Painter with mitten

Baselitz, Georg ((1938-)) | Artist
Gercken, Günther ((1938-))


In a dark setting, a man is standing, bent slightly forwards, holding a white glove. His forehead is prominently furrowed, his eyes deeply set – a face that looks as if it was carved from wood. Is this a blind person lost and wandering in the night? And why is he upside down?

This painting is by Georg Baselitz, an artist born in Saxony. In 1969, aged 31, he decided to invert the subjects in his paintings in future without exception – a decision which later made him famous. He had always gone his own way. In contrast to many other contemporary artists, Baselitz has never painted abstractly, but always worked within figurative and representational art. At the same time, his painting style is emphatically gestural and expressive, as is common in abstract painting. This combination results in deformed and distorted figures which, moreover, Baselitz paints upside down – an approach, he says, forcing him to look at his compositions more precisely and enabling him to investigate the essence of his subjects more intensely.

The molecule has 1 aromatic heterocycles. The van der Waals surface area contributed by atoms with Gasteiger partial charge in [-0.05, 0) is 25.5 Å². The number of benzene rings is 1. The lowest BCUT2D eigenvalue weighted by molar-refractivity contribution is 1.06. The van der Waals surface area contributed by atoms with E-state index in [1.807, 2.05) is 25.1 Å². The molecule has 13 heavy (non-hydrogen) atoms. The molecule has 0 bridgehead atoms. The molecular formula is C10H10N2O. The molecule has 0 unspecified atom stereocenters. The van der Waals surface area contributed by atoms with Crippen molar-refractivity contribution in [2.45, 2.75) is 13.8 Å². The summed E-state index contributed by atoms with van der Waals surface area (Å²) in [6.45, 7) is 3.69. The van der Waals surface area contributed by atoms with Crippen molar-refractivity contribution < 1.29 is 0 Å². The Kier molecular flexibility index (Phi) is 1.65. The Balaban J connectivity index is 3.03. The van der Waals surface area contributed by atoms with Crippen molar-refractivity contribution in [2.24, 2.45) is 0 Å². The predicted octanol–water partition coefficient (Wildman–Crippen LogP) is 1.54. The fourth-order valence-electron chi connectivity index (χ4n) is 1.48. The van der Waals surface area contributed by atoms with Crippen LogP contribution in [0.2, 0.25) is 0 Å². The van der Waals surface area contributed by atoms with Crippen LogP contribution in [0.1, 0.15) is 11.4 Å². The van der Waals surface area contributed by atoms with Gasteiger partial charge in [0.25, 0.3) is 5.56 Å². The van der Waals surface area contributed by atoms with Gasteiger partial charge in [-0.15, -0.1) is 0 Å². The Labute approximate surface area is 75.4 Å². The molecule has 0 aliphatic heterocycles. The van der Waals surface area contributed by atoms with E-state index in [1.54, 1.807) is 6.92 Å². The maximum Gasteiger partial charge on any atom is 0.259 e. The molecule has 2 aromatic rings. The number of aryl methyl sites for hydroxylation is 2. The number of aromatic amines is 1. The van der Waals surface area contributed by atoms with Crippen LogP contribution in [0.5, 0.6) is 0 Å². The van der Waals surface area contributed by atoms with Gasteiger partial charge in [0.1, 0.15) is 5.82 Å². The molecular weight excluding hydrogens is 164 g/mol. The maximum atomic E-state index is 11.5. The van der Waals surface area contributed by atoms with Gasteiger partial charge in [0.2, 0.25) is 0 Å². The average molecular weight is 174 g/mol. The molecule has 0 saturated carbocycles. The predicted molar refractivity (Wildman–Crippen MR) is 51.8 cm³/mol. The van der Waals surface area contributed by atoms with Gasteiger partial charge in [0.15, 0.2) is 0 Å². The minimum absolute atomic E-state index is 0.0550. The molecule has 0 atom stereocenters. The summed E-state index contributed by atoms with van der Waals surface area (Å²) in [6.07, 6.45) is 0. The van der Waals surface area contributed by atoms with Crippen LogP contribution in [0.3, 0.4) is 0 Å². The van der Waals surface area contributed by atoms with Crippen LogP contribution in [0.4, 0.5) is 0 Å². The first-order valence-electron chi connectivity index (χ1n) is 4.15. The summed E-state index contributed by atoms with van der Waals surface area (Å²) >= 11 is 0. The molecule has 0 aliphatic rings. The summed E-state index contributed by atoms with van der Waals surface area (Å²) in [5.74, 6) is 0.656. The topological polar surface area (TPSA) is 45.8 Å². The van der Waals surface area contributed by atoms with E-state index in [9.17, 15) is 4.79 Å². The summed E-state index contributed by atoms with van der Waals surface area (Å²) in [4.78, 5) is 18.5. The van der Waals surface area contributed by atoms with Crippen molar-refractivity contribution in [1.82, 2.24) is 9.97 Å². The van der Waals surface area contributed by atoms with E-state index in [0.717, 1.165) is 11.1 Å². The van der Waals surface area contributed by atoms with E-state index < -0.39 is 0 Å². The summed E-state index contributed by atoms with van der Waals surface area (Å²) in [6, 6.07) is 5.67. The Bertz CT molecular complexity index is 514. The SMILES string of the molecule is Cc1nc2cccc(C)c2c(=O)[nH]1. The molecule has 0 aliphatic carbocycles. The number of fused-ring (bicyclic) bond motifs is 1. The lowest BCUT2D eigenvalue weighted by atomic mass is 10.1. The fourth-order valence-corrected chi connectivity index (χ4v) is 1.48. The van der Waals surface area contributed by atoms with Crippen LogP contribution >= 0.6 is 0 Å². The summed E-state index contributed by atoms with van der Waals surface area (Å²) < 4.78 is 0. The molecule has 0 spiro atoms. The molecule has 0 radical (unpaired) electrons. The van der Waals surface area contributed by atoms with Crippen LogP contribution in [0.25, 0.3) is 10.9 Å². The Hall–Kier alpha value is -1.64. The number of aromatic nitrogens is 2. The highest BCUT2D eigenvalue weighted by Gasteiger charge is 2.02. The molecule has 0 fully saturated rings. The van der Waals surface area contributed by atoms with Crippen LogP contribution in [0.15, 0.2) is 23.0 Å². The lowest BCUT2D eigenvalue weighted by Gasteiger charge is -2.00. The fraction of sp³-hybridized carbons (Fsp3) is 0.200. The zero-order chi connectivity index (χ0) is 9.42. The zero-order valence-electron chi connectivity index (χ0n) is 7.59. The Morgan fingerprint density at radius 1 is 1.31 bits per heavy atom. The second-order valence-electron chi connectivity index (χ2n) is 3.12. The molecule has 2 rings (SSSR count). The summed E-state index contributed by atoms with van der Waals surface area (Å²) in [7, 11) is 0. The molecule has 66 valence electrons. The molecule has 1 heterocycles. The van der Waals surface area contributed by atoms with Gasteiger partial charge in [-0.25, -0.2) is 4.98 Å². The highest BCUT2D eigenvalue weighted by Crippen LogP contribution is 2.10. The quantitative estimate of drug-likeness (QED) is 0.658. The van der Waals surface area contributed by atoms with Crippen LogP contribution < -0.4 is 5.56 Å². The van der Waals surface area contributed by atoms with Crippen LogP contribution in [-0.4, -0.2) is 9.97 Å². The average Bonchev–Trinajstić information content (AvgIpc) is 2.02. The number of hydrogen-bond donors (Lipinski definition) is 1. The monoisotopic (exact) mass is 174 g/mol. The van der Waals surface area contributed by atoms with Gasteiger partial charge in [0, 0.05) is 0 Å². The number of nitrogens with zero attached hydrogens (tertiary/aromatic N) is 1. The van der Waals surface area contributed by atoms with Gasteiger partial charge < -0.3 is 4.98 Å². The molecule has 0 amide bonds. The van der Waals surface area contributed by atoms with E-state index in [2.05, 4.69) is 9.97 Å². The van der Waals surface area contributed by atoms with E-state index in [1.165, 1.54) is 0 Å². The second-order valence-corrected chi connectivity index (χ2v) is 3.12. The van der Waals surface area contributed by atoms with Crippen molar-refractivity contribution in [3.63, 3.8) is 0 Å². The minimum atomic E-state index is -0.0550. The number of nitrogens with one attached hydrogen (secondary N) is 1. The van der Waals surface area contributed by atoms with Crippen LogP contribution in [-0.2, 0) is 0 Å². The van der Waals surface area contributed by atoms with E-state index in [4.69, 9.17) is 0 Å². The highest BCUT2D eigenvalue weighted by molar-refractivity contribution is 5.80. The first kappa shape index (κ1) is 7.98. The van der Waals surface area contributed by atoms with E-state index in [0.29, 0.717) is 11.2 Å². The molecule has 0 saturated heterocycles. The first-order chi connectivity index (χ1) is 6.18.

Incidentally, the bent man in this painting goes back to a self-portrait by the Norwegian artist Edward Munch, whose work Baselitz particularly admires. Yet while Munch expressed nightmare visions, presentiments of death, and crises in life, Baselitz turns his canvas into an arena where he struggles for his own being as an artist – a process we can see and understand through his aggressive brush stroke. According to curator Mathias Wagner, this is an expression ...

“…of Baselitz asserting himself as an artist and possibly equally in his own being. The act of painting expresses the artist’s energy, his will to live, as well as perhaps his own vulnerability.”


Material & Technique
Oil on Canvas
Galerie Neue Meister
Inventory number
Leih-Nr. L 431